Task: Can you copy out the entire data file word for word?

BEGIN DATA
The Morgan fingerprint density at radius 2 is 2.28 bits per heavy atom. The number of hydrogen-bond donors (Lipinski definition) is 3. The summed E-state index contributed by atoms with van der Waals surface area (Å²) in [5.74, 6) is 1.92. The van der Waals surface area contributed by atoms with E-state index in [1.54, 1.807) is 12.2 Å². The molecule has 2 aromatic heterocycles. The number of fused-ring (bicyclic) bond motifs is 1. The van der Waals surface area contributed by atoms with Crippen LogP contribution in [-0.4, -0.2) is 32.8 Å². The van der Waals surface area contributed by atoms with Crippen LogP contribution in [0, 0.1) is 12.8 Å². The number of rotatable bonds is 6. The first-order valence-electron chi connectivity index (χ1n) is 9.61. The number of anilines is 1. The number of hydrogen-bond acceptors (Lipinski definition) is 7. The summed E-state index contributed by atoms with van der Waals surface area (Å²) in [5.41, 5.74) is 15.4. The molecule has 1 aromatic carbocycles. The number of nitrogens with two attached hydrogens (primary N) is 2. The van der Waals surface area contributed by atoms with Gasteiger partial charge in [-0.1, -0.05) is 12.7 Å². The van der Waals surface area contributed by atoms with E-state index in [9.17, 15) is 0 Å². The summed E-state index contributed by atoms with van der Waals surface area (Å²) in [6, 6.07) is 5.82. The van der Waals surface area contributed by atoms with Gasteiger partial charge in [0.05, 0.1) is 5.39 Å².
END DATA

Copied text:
The Morgan fingerprint density at radius 2 is 2.28 bits per heavy atom. The number of hydrogen-bond donors (Lipinski definition) is 3. The summed E-state index contributed by atoms with van der Waals surface area (Å²) in [5.74, 6) is 1.92. The van der Waals surface area contributed by atoms with E-state index in [1.54, 1.807) is 12.2 Å². The molecule has 2 aromatic heterocycles. The number of fused-ring (bicyclic) bond motifs is 1. The van der Waals surface area contributed by atoms with Crippen LogP contribution in [-0.4, -0.2) is 32.8 Å². The van der Waals surface area contributed by atoms with Crippen LogP contribution in [0, 0.1) is 12.8 Å². The number of rotatable bonds is 6. The first-order valence-electron chi connectivity index (χ1n) is 9.61. The number of anilines is 1. The number of hydrogen-bond acceptors (Lipinski definition) is 7. The summed E-state index contributed by atoms with van der Waals surface area (Å²) in [5.41, 5.74) is 15.4. The molecule has 1 aromatic carbocycles. The number of nitrogens with two attached hydrogens (primary N) is 2. The van der Waals surface area contributed by atoms with Gasteiger partial charge in [-0.1, -0.05) is 12.7 Å². The van der Waals surface area contributed by atoms with E-state index in [9.17, 15) is 0 Å². The summed E-state index contributed by atoms with van der Waals surface area (Å²) in [6, 6.07) is 5.82. The van der Waals surface area contributed by atoms with Gasteiger partial charge in [0.05, 0.1) is 5.39 Å².